Just musing

Car insurance analogy is wrong and demonstrates an uninformed citizen

What’s the big deal about making healthcare insurance mandatory?  The government already makes us buy car insurance.  Why not make people insure something far more valuable than a car?

This is what I have heard over and over and over again from so many people as justification for their support of (if not all out fawning love for) the Affordable Healthcare Act, aka, “Obamacare.”  They argue this point with passion and vigor.  They are emotionally invested in this analogy because, on the surface, it sounds like an identical situation.

That’s one of the main problems with the average American citizen today — the lack of ability to delve below the surface and question the underpinnings.  Many will accept what has been cut up into easily digested sound bites as absolute fact.  News sources have to package the news in these small nuggets, devoid of depth in favor of a sexy headline or a bottom-of-the-screen crawl that fits in a Twitterish 140 characters or less.

Let’s take a bit of direction from one of our Founding Fathers, Thomas Jefferson.  When asked about his position on skepticism, he said, “Question with boldness even the existence of a God; because, if there be one, he must more approve of the homage of reason, than that of blind-folded fear.

Since reason is one of the primary ingredients here, let us scratch below the surface of this specious assertion that being forced by the federal government to buy healthcare insurance is the same thing as having to buy automobile insurance.

First, there is NO law mandating that everyone must own car insurance.  Look it up.  In all 50 states in this great nation, there is no law, statute, ordinance or ruling that says, as a citizen of the United States of America, you must buy car insurance.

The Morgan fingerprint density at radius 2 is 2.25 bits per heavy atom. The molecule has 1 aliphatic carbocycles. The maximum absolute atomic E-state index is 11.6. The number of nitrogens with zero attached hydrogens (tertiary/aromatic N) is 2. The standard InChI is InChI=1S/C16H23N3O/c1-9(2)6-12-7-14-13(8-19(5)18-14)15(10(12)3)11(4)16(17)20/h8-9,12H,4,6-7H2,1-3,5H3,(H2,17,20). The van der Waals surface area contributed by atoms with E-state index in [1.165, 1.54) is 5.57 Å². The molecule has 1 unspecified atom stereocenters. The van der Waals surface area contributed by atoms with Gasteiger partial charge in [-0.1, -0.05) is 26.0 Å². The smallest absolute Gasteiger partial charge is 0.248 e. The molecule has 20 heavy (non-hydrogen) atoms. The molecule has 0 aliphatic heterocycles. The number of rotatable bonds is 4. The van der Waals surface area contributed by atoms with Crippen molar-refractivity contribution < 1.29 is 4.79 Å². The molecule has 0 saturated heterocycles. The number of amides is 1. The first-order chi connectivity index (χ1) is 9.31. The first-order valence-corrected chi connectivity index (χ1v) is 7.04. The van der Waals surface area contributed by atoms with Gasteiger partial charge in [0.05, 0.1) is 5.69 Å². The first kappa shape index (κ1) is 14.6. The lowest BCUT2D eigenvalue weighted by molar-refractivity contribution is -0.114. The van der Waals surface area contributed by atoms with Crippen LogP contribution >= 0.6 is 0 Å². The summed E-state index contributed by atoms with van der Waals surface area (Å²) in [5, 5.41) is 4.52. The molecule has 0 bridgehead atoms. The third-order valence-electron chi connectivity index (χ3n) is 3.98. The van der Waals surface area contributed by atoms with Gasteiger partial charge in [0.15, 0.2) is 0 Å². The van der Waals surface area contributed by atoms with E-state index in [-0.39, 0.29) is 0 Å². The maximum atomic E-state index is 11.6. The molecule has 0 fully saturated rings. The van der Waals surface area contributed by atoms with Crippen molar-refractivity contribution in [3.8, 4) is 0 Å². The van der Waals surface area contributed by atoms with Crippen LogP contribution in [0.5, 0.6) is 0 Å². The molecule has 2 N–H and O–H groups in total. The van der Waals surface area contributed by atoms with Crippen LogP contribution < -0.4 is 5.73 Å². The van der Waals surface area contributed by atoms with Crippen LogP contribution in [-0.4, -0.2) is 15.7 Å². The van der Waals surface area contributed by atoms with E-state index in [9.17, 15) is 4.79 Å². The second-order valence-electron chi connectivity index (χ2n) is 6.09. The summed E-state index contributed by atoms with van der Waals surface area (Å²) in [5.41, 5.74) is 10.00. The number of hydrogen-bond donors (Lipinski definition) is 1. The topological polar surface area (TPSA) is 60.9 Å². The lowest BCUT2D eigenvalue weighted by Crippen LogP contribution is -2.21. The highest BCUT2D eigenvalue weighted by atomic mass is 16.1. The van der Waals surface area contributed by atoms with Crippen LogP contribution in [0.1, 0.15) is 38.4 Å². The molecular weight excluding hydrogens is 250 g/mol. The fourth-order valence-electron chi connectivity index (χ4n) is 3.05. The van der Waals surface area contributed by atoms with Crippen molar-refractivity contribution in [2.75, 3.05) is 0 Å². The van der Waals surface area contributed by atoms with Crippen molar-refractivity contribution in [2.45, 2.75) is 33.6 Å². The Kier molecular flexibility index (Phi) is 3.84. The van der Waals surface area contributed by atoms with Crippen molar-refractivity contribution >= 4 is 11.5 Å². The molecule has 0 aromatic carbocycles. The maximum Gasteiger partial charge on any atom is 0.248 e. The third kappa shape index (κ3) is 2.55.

This is when the cradle-to-gravers interject, of course, if you don’t own a car, you don’t have to buy insurance.  But the moment you buy a car, the state mandates insurance.

Onto point two!

Second, even if you own one or more vehicles, there is still NO law mandating the purchase of insurance.  You can buy 100 vehicles today and you will not have to show anyone your proof of insurance — unless you plan to drive those cars home on the public roads.  You can have those vehicles delivered to your home and drive them back and forth in your driveway all day long and not a single police officer can cite you.   Moreover, if you own a ranch or a farm or just have a larger piece of private property, you can drive those vehicles all over your property and never be in danger of being ticketed for lack of insurance.  In fact, you could have thousands of square miles of land and make your own racetrack and drive as much as you want and never once pick up the phone to purchase auto insurance and the state cannot do a thing about it.

You can see the furrows now in the brows of the zealots.  Then they say, that’s an extreme example!  Everyone has to drive on the roads.

Well…not “everyone.”  Let’s delve further into this observation.  We have taken the sum of the population of the United States and backed out anyone who does not own a vehicle or anyone who does not drive on the public roadways.  We have effectively demonstrated that the comparison of health insurance to auto insurance cannot hold water by simply showing auto coverage does NOT apply to everyone.  But, let’s continue to play the game to its final conclusion.